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Event preview: Wine Vision

Competing with craft: Is the meteoric rise of craft beer a threat to US wine?

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By Rachel Arthur+

25-Nov-2015
Last updated on 18-Apr-2016 at 12:16 GMT2016-04-18T12:16:50Z

Millennials have 'de-formalized' wine. Picture: istock / FotoCuisinette
Millennials have 'de-formalized' wine. Picture: istock / FotoCuisinette

With craft beers continuing to win over US drinkers, are millennial consumers abandoning traditional wines for trendy beers?

Or is there room for both drinks in a generation that prizes artisan production, variety and quality?

Christian Miller, of US-based Full Glass Research, says both wine and craft beer are benefiting from such market trends, with millennials driving demand for new varieties and styles. However, the wine industry still has a lot it could learn from craft beer, particularly when it comes to aspects such as marketing.

Miller will be speaking at Wine Vision in Bilbao next month.

Not fickle: Millennial wine consumers

Millennials account for around 30% of overall wine volumes in the US. While wine drinkers of all ages are more open to experimentation than a decade ago, millennials in particular have welcomed new varieties, styles and packaging formats, said Miller.

“They have accelerated the already existing trend towards ‘de-formalizing’ wine, but reinforced its position as a social beverage,” he said. “With this generation, there has been a clear shift in sources of information and types of drinking occasions.

“But it’s also important to realize they aren’t entirely fickle or trivial in their wine interests. They have a surprising degree of interest in traditional wine sources and disinterest in perceived pandering of certain labels and brand positions.”

Miller believes that the qualities prized by millennials bode well for both craft beer and wine.

“There is an armchair logic to the sense that craft beer must be competing with wine, yet currently both consumer and retail sales data do not make a compelling case for that - there’s no consistent negative correlation between wine and craft beer,” he said. 

“It seems that both wine and craft beer continue to benefit from the market trends increasing flavor diversity and intensity and higher perceived quality.

“That said, I don’t think the wine industry has adopted much from craft beer in terms of production attitude or marketing…yet.”

Social media

Wine apps

Wine apps help consumers choose their next wine, and can offer ratings and reviews, compare prices, explain wine terminology, or find wine events. Examples include:

  • Vivino (consumers can take a photo of a wine label and learn its rating, reviews and average price, supplied by a community of 12m wine drinkers)
  • Wine-Searcher (the app for the price comparison website, with a database of more than 8m wines).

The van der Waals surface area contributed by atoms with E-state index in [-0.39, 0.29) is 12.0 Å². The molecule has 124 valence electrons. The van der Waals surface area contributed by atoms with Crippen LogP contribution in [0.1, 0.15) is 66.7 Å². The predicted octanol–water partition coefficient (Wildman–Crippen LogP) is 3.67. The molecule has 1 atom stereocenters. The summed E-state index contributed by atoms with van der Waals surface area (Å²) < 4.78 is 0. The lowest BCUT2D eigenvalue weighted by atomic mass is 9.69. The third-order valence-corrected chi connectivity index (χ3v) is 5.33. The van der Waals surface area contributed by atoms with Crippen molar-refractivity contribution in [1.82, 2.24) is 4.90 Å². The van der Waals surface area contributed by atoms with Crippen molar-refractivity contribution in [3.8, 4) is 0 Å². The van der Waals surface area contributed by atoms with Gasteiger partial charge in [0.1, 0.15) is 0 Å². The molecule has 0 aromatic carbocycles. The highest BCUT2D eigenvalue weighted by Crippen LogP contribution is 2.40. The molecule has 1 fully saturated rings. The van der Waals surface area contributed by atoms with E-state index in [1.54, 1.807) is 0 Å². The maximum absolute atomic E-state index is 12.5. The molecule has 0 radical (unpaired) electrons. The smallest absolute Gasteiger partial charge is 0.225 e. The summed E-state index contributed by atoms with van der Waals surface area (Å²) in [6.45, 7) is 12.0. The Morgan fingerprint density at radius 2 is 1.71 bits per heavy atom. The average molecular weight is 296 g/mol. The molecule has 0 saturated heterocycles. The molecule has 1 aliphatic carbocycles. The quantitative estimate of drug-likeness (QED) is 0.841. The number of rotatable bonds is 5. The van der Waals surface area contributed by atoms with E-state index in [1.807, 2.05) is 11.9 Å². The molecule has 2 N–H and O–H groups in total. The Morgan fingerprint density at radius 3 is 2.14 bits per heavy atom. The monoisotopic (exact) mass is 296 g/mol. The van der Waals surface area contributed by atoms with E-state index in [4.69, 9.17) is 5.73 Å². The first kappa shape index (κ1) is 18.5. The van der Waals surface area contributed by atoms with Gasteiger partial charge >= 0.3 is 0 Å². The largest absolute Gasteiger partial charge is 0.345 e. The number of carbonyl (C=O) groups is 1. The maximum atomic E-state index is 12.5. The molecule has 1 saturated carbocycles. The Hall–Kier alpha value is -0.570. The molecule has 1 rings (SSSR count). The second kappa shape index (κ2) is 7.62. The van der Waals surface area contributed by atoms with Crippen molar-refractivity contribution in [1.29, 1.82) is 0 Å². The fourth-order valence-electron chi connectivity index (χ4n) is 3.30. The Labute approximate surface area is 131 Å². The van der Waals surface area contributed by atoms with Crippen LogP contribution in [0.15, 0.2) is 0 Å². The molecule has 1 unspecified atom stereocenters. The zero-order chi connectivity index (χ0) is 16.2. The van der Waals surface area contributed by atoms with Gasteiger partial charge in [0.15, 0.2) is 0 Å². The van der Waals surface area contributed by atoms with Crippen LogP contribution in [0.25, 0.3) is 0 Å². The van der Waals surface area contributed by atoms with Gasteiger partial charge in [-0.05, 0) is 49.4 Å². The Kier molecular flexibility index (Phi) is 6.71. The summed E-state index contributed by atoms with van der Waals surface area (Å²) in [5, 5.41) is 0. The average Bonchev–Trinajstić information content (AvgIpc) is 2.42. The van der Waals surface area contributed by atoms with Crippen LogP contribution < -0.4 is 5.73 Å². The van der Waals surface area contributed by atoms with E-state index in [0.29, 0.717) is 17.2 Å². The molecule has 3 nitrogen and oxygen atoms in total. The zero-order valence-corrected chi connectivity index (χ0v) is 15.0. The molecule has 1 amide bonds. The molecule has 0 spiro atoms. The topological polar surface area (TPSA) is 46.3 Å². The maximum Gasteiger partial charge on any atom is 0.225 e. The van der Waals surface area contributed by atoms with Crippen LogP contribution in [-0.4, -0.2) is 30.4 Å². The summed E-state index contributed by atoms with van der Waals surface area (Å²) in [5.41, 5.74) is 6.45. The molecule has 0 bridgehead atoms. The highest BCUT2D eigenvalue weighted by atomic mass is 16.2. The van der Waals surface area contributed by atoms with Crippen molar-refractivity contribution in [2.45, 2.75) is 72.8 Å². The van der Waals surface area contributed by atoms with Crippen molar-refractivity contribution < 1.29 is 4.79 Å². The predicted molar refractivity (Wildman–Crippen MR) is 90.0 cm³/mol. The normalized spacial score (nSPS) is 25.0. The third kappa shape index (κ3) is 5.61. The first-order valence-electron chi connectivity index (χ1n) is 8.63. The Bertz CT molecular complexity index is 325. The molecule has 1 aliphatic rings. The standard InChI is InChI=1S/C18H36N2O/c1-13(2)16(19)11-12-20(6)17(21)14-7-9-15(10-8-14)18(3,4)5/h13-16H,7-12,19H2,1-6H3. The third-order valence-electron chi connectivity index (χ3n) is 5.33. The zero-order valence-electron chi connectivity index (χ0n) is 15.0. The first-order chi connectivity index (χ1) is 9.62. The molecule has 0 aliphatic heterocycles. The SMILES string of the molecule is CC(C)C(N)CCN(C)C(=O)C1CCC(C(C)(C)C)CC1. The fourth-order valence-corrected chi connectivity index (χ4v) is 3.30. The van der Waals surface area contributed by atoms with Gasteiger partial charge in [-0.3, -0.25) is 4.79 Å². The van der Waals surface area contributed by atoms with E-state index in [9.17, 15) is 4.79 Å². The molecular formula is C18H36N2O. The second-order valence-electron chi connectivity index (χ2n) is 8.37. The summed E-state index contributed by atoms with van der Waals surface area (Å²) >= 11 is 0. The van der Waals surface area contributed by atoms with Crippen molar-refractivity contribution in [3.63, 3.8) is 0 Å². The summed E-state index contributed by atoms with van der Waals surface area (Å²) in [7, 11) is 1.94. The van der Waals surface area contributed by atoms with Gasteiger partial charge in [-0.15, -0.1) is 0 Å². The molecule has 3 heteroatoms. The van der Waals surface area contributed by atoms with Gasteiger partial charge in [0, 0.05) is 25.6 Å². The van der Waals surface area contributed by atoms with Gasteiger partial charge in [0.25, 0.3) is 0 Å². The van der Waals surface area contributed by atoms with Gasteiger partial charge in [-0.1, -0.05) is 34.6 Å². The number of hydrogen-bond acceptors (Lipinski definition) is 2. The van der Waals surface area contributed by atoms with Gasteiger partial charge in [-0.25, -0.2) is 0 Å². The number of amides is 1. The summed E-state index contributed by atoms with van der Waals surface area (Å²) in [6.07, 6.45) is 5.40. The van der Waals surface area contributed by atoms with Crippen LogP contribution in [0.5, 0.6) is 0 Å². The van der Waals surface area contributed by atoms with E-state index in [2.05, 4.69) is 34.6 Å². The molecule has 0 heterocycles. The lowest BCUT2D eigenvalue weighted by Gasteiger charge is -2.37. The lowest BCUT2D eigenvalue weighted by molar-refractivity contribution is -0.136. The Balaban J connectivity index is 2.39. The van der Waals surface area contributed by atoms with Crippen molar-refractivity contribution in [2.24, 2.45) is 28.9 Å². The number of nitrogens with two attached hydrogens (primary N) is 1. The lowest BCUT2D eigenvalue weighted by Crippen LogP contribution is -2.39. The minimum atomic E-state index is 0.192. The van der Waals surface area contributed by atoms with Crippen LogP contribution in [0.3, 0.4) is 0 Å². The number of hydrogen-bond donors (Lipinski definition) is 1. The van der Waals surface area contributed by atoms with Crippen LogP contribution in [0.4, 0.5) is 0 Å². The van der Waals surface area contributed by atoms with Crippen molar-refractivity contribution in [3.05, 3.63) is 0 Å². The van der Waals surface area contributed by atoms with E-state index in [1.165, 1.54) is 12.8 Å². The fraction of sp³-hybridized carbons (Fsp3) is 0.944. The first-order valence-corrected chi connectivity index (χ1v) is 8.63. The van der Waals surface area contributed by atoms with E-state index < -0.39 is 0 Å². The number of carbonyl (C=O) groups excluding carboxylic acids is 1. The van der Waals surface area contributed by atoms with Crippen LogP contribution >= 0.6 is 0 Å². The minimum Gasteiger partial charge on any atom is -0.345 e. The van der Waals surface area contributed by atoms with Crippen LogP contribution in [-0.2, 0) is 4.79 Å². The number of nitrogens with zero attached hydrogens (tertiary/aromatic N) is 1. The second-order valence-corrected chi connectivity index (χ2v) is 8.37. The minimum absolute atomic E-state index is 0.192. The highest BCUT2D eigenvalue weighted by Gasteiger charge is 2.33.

So how should wine brands market to millennials?

“There is not a one-size-fits-all approach,” said Miller. “It depends in part on the millennial – how old, their extent of experience and knowledge of wine, whether they are an involved consumer or an occasional drinker just experimenting with various categories.

“Wine marketers should be aware that the locations and occasions where wine is drunk and encountered are shifting in this generation - and will likely shift again as they get older.

As in other categories, social media is a good way to reach consumers – but millennials may use it differently to other generations.

“Social media is everywhere and not expensive, so of course it needs to be a part of any marketing strategy," continued Miller. 

"Visuals are important – posting and reacting to images or photos is one big difference in wine-related social media use by millennials compared to their elders. App is usage much higher among millennials generally.”

Considering millennials as the next generation of wine drinkers, Miller says he is ‘cautiously optimistic’ for the industry’s future success in the US.

“I definitely see millennials engaged with food and talking about flavor and provenance. They want more variety, more entertainment in terms of flavour and story, there is a more direct connection demanded of food. Wine fits into this very well.

"But for a long time, owing to the myopia of the beer and spirits categories and the underdevelopment of other beverages, wine had a big head start in this position. Now the others are catching up.”

Challenging previous methodology with innovation

Wine Vision takes place in Bilbao, the capital of Spain’s Basque region. The event aims to challenge ‘old thinking’ with a focus on innovation, new routes to market and sustainability.

Speakers come from Taylor’s Port, New Zealand’s Invivo Wines, Sonoma County Winegrowers (US), and other wineries, organisations and industry specialists.

Christian Miller, who is consultant for Design Analysis at Wine Opinions, and proprietor of Full Glass Research, will focus on millennial wine consumers in the US industry. He has been working in marketing and market research for 20 years, and teaches the OIV wine marketing course at UC Davis.

The event takes place from December 9-11, and BeverageDaily readers can enjoy a 30% discount using the code BEVDAILY when booking through the Wine Vision website.

1 comment (Comments are now closed)

Something Different

This trend isn't new. To be different than their parents they are looking at Craft Beer for their identity statement because they have limited choices between beer, wine, and spirit. No one has created a new beverage as of yet. When I obtain funding, I will bring a new beverage into this market that is different from beer, wine, or spirits.

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Posted by Robertlb
26 November 2015 | 00h302015-11-26T00:30:33Z

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